The three basic ways I recommend to family, friends, neighbors, and co-workers to keep their Macs running in pristine condition (knowing the resulting support that comes with a personal recommendation).
First up on my list is to do nothing. OS X is a highly evolved operating system, and there’s not much that needs to be done other than leave it running overnight every now and then so certain caches and system logs can be updated properly.
What about all those advertisements floating around the inter webs which tout this Mac utility vs. that Mac optimizer? If we’re talking about MacKeeper, some Mac users consider it a must to avoid (what with having been forced to settle a class-action lawsuit brought about by a gazillion disgruntled users). If we’re talking about other Mac utilities, let’s narrow the list.
Second on my list is really a trio of free utilities for maintaining and customizing your Mac, though each is decidedly more geeky and complex than most Mac users need. Onyx, Maintenance, and Deeper are multifunctional utilities to clean, maintain, optimize, and customize OS X, some basic apps. These are mature products which have been around for years and give you access to options and functions not easily handled in stock OS X.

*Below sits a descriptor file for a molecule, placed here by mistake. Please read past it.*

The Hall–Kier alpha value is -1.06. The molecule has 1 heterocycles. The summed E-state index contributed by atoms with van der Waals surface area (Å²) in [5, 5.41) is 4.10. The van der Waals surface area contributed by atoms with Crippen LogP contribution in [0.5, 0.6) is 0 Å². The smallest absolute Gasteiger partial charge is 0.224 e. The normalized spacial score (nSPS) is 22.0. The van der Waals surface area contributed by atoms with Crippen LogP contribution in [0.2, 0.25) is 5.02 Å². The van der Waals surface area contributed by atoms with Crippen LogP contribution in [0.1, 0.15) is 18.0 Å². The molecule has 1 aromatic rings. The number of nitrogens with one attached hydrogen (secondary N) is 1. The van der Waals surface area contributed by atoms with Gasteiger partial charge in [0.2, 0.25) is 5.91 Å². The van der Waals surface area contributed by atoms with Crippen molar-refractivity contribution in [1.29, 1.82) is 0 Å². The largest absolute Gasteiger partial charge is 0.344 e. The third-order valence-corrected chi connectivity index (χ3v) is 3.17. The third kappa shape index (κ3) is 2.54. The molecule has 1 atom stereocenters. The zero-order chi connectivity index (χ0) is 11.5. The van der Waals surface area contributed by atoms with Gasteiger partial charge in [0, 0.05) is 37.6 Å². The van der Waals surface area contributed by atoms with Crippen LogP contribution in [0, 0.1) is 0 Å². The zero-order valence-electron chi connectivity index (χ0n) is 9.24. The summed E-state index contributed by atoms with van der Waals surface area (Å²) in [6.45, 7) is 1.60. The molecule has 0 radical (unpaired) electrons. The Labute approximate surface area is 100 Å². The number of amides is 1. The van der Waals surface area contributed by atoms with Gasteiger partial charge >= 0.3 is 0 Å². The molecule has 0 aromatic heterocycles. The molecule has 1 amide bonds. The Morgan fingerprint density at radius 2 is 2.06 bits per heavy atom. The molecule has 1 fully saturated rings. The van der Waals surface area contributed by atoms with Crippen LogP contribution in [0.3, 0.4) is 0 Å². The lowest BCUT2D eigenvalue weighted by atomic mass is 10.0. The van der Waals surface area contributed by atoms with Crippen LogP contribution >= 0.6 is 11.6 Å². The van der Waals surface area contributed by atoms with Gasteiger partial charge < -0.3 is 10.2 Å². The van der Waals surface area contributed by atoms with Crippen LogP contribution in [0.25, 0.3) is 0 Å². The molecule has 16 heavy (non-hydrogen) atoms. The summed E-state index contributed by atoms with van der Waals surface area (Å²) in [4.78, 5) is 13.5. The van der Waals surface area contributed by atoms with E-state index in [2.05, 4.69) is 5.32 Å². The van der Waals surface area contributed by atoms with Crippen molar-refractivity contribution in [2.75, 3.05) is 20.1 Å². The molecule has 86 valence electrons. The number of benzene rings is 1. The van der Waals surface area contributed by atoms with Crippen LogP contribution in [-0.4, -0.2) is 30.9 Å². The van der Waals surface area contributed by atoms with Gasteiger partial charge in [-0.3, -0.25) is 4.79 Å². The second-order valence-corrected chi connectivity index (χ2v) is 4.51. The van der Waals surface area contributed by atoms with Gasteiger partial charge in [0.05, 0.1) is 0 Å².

Finally, there’s a utility I’ve used for many years (bought it back when it was dirt cheap). It’s called Cocktail. It does more than OS X’s built-in maintenance and optimization routines, but less than any combination of Onyx, Maintenance, and Deeper, but is much easier to setup and use.
I like the automated Pilot tab which does much of what OS X does, but when you want, according to your schedule (it has a built-in scheduler).
Cocktail is more self explanatory than most such maintenance utilities with options for Disks, System, Files, Network, Interface, and the Pilot mode.
There’s a healthy mixture of obvious functions and useful tweaks that are easily accessed and implemented. In Disk mode, Cocktail and repair permissions, and configure sleep settings for connected disks. The interface mode gives you options for menu settings for Finder, Dock, Login, and Safari.
System settings are a bit geeky but help users learn about and manage various scripts, purge inactive memory (good to use on Macs with limited RAM), adjust Spotlight and Time Machine settings, and much more.
Getting your geek on can be useful and scary. The Network settings tab gives you options to adjust configurations for your connected primary network interface which can– can– improve network performance. Caveat emptor with those settings.
If you’re a Mac user on a tight budget and have a hankering for digging a bit deeper into the nitty gritty of OS X settings, then Onyx, Maintenance, and Deeper cannot be beat. If you just want ease of use and have a need to tweak a few settings, Cocktail is a good candidate.